Renown humanistic psychologist Carl Rogers developed a theory in which one’s self-concept is composed of three components: self-image, self-worth and the ideal self. Our self worth comprises of our thoughts of ourselves and how much we value ourselves. Our self image is how we view ourselves. The ideal self, as it suggests is the ideal version of ourselves we wish to embody. The existence of a discrepancy between our ideal self and our self image is known as incongruence. It’s understood that incongruence results in lower self worth resulting in the destructive behavior and defense mechanisms that arise from low self-esteem.

Among the multiple established psychological defense mechanisms, denial comes to mind as being particularly notable one among patients with Eating Disorders as they often suppress awareness the severity of the state they’re in.

Co-morbidity

Populations suffering from pre-existing psychiatric disorders are more susceptible to developing eating disorders. Research indicates that somewhere between 55% to 97% of those diagnosed with eating disorders suffer from at least one co-morbid mental illness alongside their diagnosis. Major Depressive Disorder, various anxiety disorders, Social Anxiety Disorder and PTSD are among the most common of these. Recognizing the influence these conditions have on a patient’s overall diagnosis is imperative to the individualized treatment of victims – addressing the root of the problem is key to effective recovery.

Warning Signs

Considering how physical consequences don’t start to manifest themselves until the later stages of an eating disorder, often times they can be referred to as a silent killer. Identifying symptoms early on is crucial to preventing the onset of them in their fatal forms. Consider seeking professional help if you suspect a loved one around you of displaying any of the following questionable behavior:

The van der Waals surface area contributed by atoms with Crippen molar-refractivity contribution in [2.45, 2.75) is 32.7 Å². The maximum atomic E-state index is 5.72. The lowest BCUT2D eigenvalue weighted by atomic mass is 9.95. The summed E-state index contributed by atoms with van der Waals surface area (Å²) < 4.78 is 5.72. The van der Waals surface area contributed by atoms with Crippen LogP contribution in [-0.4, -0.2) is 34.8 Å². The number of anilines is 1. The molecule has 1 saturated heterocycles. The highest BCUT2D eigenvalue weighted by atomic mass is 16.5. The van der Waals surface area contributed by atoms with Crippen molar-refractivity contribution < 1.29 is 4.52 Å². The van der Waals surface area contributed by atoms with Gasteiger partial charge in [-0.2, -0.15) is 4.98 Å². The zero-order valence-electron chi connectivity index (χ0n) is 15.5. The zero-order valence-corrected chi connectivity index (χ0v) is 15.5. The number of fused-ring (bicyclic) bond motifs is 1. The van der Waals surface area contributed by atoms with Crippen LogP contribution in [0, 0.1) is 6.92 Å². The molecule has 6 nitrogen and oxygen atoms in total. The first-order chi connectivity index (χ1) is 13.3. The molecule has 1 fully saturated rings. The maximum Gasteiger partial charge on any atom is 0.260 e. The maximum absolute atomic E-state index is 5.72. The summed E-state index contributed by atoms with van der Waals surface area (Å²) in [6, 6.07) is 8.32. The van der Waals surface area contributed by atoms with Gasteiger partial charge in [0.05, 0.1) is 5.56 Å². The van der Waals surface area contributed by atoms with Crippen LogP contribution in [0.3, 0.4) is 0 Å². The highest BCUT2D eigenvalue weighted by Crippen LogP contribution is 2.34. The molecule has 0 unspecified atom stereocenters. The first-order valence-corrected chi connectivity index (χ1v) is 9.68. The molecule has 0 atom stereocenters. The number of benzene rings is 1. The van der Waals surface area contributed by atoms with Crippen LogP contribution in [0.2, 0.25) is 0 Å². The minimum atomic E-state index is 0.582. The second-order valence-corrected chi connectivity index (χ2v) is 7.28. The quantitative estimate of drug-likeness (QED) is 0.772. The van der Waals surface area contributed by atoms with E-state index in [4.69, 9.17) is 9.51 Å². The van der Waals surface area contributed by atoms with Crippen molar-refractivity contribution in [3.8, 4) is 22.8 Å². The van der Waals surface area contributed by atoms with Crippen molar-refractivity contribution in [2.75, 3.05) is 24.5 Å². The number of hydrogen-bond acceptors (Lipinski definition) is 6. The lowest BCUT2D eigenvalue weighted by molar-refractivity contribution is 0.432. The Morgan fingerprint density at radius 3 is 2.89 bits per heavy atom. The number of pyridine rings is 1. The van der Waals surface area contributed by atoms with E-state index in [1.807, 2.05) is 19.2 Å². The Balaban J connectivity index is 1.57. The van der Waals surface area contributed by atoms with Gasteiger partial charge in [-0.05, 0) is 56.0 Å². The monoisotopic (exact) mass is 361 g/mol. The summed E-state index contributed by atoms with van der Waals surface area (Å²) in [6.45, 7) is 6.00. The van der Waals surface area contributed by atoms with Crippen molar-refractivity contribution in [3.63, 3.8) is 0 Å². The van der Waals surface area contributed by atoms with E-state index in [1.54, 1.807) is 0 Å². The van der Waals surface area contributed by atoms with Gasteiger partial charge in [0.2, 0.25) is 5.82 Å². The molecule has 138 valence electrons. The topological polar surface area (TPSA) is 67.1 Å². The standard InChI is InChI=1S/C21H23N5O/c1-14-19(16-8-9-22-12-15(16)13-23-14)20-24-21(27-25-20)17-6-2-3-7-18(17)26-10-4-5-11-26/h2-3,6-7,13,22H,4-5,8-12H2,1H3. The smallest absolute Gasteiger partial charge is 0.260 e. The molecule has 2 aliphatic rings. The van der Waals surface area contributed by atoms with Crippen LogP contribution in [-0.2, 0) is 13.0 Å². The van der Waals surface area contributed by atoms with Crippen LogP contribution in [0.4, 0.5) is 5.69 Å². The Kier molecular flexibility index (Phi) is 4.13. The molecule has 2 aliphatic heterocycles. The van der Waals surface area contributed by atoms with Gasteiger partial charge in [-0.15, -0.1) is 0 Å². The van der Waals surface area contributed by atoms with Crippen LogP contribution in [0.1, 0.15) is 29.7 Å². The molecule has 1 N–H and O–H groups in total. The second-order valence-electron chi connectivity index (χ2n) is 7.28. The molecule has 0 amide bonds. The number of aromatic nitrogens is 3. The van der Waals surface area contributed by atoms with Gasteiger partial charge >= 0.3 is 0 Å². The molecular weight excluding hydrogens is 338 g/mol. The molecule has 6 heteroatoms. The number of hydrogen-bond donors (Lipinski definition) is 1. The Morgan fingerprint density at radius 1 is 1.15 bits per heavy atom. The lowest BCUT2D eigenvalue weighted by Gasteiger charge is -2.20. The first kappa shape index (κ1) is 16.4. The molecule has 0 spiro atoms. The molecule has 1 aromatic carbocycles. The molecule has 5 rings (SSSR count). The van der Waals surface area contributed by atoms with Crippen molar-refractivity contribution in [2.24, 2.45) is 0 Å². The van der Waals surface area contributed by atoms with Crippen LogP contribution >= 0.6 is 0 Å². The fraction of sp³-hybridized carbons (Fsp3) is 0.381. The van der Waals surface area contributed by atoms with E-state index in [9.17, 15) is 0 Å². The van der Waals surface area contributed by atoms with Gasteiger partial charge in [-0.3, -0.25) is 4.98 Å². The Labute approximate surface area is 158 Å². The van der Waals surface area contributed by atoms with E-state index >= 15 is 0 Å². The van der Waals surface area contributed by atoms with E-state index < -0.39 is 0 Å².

• Has he/she been avoiding social events/gatherings at the notion of eating?
  • Denies hunger
  • Rarely ever encountered eating
  • Preoccupation with food/weight related activities (obsessive weighing, measuring, calorie-counting)
  • Sudden excessive exercising, despite illness/fatigue
  • Change in attire, more figure-concealing clothes
  • Use of laxatives and diuretics
  • Withdrawal from usual activities
  • Loss in energy
  • Binging episodes
  • Evidence of purging (scent of vomit)
  • Lifestyle adjustments to accommodate for disordered eating habits

Redefining Body Goals

How can we initiate change? Perhaps a first step would be to become comfortable with exposing our unfiltered selves on social media. We can collectively make an effort to dismiss the standards that have been implicitly set in place, and mitigate its influence.

The Perfect People Project instagram page is a platform promoting body positivity through a series of unfiltered candids of young women and body-positive slogans.

Taking action from the very root of the problem is the key to tackling body-image issues arising from social media – it isn’t the tool itself, but rather how we choose to use it. If we train ourselves become consciously aware of our actions and learn to utilize the platform for the greater good, perhaps some day we can come to re-define our own standards of beauty in such a way that will be beneficial to our generation’s well-being.

Works Cited:

American Psychiatric Association (1998), Eating Disorders.

Diagnostic and Statistical Manual of Mental Disorders. (4th ed.). Washington, DC: American Psychological Association, 1994.

Freud, A. (1937). The Ego and the mechanisms of defense, London: Hogarth Press and Institute of Psycho-Analysis.

Margalit, Liraz. “The Psychology Behind Social Media Interactions.” Psychology Today, Sussex Publishers, 29 Aug. 2014,

The Association between Social Media Use and Eating Concerns among US Young Adults. Sidani J.E., Shensa A., Hoffman B., Hanmer J., Primack B.A. (2016)  Journal of the Academy of Nutrition and Dietetics,  116  (9) , pp. 1465-1472.